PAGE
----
Month 7: Weeks 25-28

Doctor visits

Female doctor examining pregnant womanYou will undergo several important tests during this month’s visit. These tests will help your doctor identify potentially dangerous conditions that could cause problems for you or your baby. 

Fetal kick count 

Fetal kick count is a method of measuring your baby’s movement. 

  • You should time how long it takes to feel 10 kicks, flutters, swishes or rolls. 
  • You want to feel at least 10 movements within two hours. 
  • Many women feel 10 movements in much less than two hours. 

Glucose challenge testing

This test is usually done within weeks 26–28, although your doctor may have done it earlier if she had some reason to think you are a candidate for gestational diabetes. You will drink a full glass of a sweet glucose solution one hour before having some blood drawn. After one hour, if your blood work shows elevated levels of glucose, it’s possible that not enough insulin is being produced to process the extra glucose. For more information about gestational diabetes and glucose testing, go to

Rh antibody testing

Your doctor will test your blood to check for Rh incompatibility, a very serious but treatable condition in which a baby’s blood type and Rh factor are incompatible with the mother’s. If you’re Rh negative, you’ll need an Rh immune globulin injection before delivery.

Your baby 

Month 7 baby progress illustrationBy the end of the seventh month, your baby weighs around 2 pounds and is about 10 inches long. You may notice he has developed a sleep pattern. Babies in the womb usually sleep for 20 to 30 minutes at a time. His hands are fully developed and functional; he has fingerprints and footprints; and his eyes are beginning to open and close. Although his brain is developing rapidly, his lungs, liver and immune system need more time to develop before delivery. 

Do your Kegel exercises every day

Kegels are a simple exercise to increase circulation and strengthen and tone muscles, which can help your body prepare for labor and recover after you give birth.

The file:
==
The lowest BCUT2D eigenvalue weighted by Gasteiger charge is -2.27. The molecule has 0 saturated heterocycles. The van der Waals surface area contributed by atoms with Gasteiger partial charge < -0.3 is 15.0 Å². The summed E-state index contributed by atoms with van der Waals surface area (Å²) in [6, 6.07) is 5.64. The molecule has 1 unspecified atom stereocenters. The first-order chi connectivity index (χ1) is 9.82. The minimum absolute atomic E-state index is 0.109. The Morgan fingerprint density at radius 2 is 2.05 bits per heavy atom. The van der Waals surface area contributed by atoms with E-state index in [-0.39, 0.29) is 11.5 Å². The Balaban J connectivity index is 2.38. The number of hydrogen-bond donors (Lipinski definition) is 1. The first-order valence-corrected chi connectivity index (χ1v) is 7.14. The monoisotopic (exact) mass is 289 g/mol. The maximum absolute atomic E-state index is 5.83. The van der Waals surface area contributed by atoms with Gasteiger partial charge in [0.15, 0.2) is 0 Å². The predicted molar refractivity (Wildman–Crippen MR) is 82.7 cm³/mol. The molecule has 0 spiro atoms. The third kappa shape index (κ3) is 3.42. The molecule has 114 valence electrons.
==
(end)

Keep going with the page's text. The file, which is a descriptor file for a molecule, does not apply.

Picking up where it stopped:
To do Kegels:

  • Firmly tense the muscles around the vagina and anus
  • Hold them as long as possible
  • Slowly release the muscles

For a complete discussion of Kegel exercises for women and how to do them correctly, go to

Inducing birth before 39 weeks is not OK!

Too often the decision to induce labor or deliver by C-section before a woman reaches 39 weeks is made for the convenience of the mother or doctor. Convenience (or impatience) is not a good enough reason to sacrifice the life of your baby or his long-term health. Unless you’re having twins or triplets, or there’s a medically indicated reason to deliver early, don’t even think about it! Cutting your pregnancy short can have very serious, even fatal, consequences for your baby. Babies born before 39 weeks are more likely to have vision and hearing problems after birth and need special medical care. And because brain development is not complete, they are at higher risk for learning and behavioral problems later. For more information on the dangers of premature birth, go to

Preterm labor

Preterm labor means you go into labor before the 37th week of pregnancy. Preterm labor can lead to preterm birth. Death and serious, long-term illness are often seen when babies are born too early. Be alert to signs of preterm labor.

Call your doctor immediately or go to a hospital emergency room if any of the following signs appear before the 37th week:

  • Uterus or womb tightens or gets hard every 10 minutes or less. (This may be painless, or it may feel like the womb is tightening or the baby is curling up into a ball.)
  • Period-like cramps felt in lower abdomen; may come and go or be constant.
  • Low, dull backache felt below waist; may come and go or be constant.
  • Pressure that feels like the baby is pushing down; pressure comes and goes.
  • Stomach cramping with or without diarrhea.
  • Vaginal discharge increases or changes into watery or light bloody discharge.
  • Bladder or kidney infection.

Premature birth 

A birth is considered “premature” when the baby is born before 37 weeks of pregnancy have been completed. This is a serious complication. It happens most often with twins, triplets and other multiple deliveries. 

Premature (also called preterm) babies are born before their brains and their digestive and respiratory systems are developed enough to survive outside of the womb. They need special care and will stay in the hospital for a few days or weeks in the neonatal intensive care unit (NICU). Premature babies require special care, so it would be a good idea to read up on how to care for your premature baby. If you would like to know more, the March of Dimes, the American Congress of Obstetricians and Gynecologists, and the American Academy of Pediatrics are excellent sources of information on preterm labor and birth.


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